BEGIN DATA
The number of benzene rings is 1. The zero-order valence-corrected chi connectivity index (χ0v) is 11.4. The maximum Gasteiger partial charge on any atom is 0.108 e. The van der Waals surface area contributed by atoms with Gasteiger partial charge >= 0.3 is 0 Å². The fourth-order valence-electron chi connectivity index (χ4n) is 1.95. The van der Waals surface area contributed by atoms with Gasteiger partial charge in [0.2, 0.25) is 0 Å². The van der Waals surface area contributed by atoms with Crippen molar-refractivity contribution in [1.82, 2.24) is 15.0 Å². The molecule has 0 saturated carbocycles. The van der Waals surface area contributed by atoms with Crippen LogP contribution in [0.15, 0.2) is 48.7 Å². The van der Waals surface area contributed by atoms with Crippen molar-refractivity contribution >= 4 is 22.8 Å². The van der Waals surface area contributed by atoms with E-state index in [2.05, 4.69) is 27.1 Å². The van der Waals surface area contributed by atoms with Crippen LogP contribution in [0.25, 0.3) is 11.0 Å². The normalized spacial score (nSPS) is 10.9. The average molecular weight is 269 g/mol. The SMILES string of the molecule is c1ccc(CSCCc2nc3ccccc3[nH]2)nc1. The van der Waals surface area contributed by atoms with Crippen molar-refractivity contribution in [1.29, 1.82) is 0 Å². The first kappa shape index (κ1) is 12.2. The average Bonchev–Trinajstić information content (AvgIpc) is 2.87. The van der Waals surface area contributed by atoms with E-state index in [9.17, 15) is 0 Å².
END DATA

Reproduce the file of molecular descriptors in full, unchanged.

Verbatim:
The number of benzene rings is 1. The zero-order valence-corrected chi connectivity index (χ0v) is 11.4. The maximum Gasteiger partial charge on any atom is 0.108 e. The van der Waals surface area contributed by atoms with Gasteiger partial charge >= 0.3 is 0 Å². The fourth-order valence-electron chi connectivity index (χ4n) is 1.95. The van der Waals surface area contributed by atoms with Gasteiger partial charge in [0.2, 0.25) is 0 Å². The van der Waals surface area contributed by atoms with Crippen molar-refractivity contribution in [1.82, 2.24) is 15.0 Å². The molecule has 0 saturated carbocycles. The van der Waals surface area contributed by atoms with Crippen LogP contribution in [0.15, 0.2) is 48.7 Å². The van der Waals surface area contributed by atoms with Crippen molar-refractivity contribution >= 4 is 22.8 Å². The van der Waals surface area contributed by atoms with E-state index in [2.05, 4.69) is 27.1 Å². The van der Waals surface area contributed by atoms with Crippen LogP contribution in [0.25, 0.3) is 11.0 Å². The normalized spacial score (nSPS) is 10.9. The average molecular weight is 269 g/mol. The SMILES string of the molecule is c1ccc(CSCCc2nc3ccccc3[nH]2)nc1. The van der Waals surface area contributed by atoms with Crippen molar-refractivity contribution in [1.29, 1.82) is 0 Å². The first kappa shape index (κ1) is 12.2. The average Bonchev–Trinajstić information content (AvgIpc) is 2.87. The van der Waals surface area contributed by atoms with E-state index in [9.17, 15) is 0 Å².